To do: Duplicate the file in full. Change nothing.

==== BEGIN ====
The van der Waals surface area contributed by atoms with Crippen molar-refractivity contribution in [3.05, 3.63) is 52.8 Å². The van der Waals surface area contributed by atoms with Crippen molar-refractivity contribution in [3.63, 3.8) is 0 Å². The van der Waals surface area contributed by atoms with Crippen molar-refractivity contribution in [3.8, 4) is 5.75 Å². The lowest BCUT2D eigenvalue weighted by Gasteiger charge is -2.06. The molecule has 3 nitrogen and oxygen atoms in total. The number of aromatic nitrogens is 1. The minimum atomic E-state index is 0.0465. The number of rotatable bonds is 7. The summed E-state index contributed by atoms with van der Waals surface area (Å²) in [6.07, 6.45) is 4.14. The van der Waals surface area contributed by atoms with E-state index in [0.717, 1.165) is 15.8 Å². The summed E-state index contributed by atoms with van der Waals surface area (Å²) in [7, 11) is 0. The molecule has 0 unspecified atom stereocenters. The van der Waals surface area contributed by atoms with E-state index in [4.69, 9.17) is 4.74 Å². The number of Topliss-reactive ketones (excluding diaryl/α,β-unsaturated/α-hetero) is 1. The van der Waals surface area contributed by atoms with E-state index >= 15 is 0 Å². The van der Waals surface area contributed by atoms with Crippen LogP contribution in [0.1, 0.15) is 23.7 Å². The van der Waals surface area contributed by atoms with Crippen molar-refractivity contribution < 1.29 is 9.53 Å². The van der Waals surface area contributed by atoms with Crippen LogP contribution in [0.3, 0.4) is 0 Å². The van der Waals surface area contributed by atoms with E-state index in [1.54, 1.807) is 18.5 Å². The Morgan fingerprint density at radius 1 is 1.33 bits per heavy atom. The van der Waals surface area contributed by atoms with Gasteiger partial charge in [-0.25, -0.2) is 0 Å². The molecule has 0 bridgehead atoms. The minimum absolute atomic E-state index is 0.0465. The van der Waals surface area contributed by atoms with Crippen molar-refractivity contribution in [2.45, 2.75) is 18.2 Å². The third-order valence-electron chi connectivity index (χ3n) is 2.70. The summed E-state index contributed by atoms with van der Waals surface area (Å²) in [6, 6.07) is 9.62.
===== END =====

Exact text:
The van der Waals surface area contributed by atoms with Crippen molar-refractivity contribution in [3.05, 3.63) is 52.8 Å². The van der Waals surface area contributed by atoms with Crippen molar-refractivity contribution in [3.63, 3.8) is 0 Å². The van der Waals surface area contributed by atoms with Crippen molar-refractivity contribution in [3.8, 4) is 5.75 Å². The lowest BCUT2D eigenvalue weighted by Gasteiger charge is -2.06. The molecule has 3 nitrogen and oxygen atoms in total. The number of aromatic nitrogens is 1. The minimum atomic E-state index is 0.0465. The number of rotatable bonds is 7. The summed E-state index contributed by atoms with van der Waals surface area (Å²) in [6.07, 6.45) is 4.14. The van der Waals surface area contributed by atoms with E-state index in [0.717, 1.165) is 15.8 Å². The summed E-state index contributed by atoms with van der Waals surface area (Å²) in [7, 11) is 0. The molecule has 0 unspecified atom stereocenters. The van der Waals surface area contributed by atoms with E-state index in [4.69, 9.17) is 4.74 Å². The number of Topliss-reactive ketones (excluding diaryl/α,β-unsaturated/α-hetero) is 1. The van der Waals surface area contributed by atoms with E-state index >= 15 is 0 Å². The van der Waals surface area contributed by atoms with Crippen LogP contribution in [0.1, 0.15) is 23.7 Å². The van der Waals surface area contributed by atoms with Crippen molar-refractivity contribution < 1.29 is 9.53 Å². The van der Waals surface area contributed by atoms with Crippen LogP contribution in [0.3, 0.4) is 0 Å². The van der Waals surface area contributed by atoms with E-state index in [1.54, 1.807) is 18.5 Å². The Morgan fingerprint density at radius 1 is 1.33 bits per heavy atom. The van der Waals surface area contributed by atoms with Gasteiger partial charge in [-0.25, -0.2) is 0 Å². The molecule has 0 bridgehead atoms. The minimum absolute atomic E-state index is 0.0465. The van der Waals surface area contributed by atoms with Crippen molar-refractivity contribution in [2.45, 2.75) is 18.2 Å². The third-order valence-electron chi connectivity index (χ3n) is 2.70. The summed E-state index contributed by atoms with van der Waals surface area (Å²) in [6, 6.07) is 9.62.